SEC Disclosure Requirements
Today is the second Lawcast in a series discussing SEC disclosure requirements. As mentioned in the last Lawcast in this series in September 2015 the SEC Advisory Committee on Small and Emerging Companies met and finalized its recommendation to the SEC regarding changes to the disclosure requirements for smaller publicly traded companies.
In formulating its recommendations, the Advisory Committee gave specific consideration to the following facts:
- The SEC has provided for simplified disclosure for smaller reporting companies for over 30 years. Under the current rules a “smaller reporting company” is defined as one that, among other things, has a public float of less than $75 million in common equity, or if unable to calculate the public float, has less than $50 million in annual revenues. Similarly, a company is considered a non-accelerated filer if it has a public float of less than $75 million as of the last day of the most recently completely second fiscal quarter. This is the reason that a Form 10-K asks for the value of the public float – i.e. non-affiliated shares – as of the last day of the most recently completely second fiscal quarter.
- The JOBS Act, enacted on April 5, 2012, created a new category of company called an “emerging growth company” for which certain scaled-down disclosure requirements apply for up to 5 years after an initial IPO. An emerging growth company is one that has total annual gross revenues of less than $1 billion during its most recent completed fiscal year; and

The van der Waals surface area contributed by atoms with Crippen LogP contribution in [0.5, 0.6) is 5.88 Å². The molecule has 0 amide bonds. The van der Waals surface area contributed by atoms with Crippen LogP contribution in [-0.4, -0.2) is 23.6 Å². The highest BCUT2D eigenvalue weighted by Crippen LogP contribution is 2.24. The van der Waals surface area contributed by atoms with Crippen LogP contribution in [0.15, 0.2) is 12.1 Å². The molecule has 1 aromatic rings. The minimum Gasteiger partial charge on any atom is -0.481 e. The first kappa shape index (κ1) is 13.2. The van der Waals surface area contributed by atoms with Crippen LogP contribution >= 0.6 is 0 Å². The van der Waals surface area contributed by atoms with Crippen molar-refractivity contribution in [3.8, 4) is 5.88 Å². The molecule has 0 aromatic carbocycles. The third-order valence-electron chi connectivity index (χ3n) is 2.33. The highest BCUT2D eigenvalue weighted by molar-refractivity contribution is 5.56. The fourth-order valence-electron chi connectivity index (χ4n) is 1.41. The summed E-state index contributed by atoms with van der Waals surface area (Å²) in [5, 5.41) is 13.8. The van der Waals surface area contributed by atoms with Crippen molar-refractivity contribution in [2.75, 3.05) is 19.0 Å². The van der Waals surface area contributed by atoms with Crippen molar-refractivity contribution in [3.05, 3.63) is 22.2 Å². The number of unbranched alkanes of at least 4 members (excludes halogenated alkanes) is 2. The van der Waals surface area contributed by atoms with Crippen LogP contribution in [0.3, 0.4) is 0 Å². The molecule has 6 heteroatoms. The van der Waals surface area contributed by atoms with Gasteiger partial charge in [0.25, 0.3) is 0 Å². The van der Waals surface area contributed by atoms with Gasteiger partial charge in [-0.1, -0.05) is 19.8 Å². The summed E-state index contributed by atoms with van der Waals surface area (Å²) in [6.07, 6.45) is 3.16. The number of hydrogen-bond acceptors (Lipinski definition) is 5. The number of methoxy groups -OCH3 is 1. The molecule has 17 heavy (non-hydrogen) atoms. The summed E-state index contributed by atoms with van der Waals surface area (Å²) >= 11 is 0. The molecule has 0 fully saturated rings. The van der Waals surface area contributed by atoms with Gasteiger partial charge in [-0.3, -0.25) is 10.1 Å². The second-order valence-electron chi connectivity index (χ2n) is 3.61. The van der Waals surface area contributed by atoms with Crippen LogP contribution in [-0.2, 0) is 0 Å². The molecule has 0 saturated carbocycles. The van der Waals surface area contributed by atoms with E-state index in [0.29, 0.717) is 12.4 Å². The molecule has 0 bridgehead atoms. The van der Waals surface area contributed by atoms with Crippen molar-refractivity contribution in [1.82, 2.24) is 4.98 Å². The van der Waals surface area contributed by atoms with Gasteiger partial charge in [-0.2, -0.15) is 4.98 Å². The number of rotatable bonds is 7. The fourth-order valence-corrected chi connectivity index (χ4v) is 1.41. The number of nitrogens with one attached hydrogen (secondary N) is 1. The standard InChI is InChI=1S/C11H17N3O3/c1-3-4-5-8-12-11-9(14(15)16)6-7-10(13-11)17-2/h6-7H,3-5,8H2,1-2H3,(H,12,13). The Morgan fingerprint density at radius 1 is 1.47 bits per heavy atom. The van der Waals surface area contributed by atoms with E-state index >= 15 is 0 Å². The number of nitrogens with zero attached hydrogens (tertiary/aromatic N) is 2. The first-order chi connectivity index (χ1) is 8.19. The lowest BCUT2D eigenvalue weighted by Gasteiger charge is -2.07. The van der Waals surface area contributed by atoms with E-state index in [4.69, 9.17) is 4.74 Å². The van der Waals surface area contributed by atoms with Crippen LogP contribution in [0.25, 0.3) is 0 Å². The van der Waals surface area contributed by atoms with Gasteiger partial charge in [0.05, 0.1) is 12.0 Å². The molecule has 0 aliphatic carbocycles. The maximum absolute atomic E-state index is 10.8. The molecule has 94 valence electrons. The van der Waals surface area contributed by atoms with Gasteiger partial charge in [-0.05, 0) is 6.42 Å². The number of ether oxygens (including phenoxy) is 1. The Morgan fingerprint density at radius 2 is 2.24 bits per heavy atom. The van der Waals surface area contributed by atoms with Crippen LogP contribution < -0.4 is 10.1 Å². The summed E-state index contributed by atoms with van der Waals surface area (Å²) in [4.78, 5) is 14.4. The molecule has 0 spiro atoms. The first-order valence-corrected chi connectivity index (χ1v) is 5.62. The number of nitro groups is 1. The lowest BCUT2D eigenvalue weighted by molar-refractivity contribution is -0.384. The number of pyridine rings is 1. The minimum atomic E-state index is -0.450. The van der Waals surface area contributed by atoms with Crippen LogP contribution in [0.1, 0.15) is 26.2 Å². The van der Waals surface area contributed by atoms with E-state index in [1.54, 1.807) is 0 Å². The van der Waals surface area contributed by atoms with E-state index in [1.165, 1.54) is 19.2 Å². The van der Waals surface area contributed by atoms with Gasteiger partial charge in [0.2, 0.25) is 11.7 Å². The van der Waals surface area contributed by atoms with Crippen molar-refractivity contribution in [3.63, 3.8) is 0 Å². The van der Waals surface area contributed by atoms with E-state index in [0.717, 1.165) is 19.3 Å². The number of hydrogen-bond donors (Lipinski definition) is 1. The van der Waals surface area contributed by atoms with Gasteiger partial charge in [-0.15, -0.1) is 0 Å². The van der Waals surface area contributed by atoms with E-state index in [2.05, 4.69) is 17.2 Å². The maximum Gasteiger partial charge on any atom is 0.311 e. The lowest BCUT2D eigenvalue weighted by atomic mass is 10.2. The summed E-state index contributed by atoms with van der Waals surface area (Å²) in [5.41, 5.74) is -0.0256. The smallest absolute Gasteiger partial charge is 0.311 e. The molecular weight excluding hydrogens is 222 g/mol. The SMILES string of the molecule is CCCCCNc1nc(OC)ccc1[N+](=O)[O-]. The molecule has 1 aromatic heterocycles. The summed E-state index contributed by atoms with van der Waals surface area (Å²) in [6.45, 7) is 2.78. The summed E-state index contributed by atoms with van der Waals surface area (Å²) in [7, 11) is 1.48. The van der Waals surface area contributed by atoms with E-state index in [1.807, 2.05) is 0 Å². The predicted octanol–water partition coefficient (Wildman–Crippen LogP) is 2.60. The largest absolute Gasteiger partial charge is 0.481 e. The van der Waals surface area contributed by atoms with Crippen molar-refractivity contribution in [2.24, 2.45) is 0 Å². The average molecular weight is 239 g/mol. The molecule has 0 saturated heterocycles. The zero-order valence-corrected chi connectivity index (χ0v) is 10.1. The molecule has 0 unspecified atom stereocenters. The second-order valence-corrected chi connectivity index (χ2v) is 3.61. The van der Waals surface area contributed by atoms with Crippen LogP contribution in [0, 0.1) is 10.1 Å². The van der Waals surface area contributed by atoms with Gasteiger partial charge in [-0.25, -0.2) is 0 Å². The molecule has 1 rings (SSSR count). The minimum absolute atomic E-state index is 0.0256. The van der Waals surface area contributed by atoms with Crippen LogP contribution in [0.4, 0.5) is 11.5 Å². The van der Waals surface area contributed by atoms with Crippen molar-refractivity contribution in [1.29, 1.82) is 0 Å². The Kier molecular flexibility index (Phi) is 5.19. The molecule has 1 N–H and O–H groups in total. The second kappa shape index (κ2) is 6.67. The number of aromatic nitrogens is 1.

- Emerging growth companies are provided with a number of other accommodations with respect to disclosure requirements that would also be beneficial to smaller reporting companies.
The Advisory Committee then made the following specific recommendations:
- The SEC should revise the definition of “smaller reporting company” to include companies with a public float of up to $250 million. This will increase the class of companies benefitting from a broad range of benefits to smaller reporting companies, including (i) exemption from the pay ratio rule; (ii) exemption from the Rule 404 auditor attestation requirements; and (iii) exemption from providing a compensation discussion and analysis.
- The SEC should revise its rules to align disclosure requirements for smaller reporting companies with those for emerging growth companies. These include (i) exemption from the requirement to conduct shareholder advisory votes on executive compensation and on the frequency of such votes; (ii) exemption from rules requiring mandatory audit firm rotation; (iii) exemption from pay versus performance disclosure; and (iv) allowing delayed compliance with new accounting standards to the date that private companies are required to comply.
- The SEC should revise the definition of “accelerated filer” to include companies with a public float of $250 million or more but less than $700 million. As a result, the auditor attestation report under Rule 404(b) would no longer apply to companies with a public float between $75 million and $250 million.
- The SEC should exempt smaller reporting companies from XBRL tagging; and
- The SEC should exempt smaller reporting companies from filing immaterial attachments to material contracts.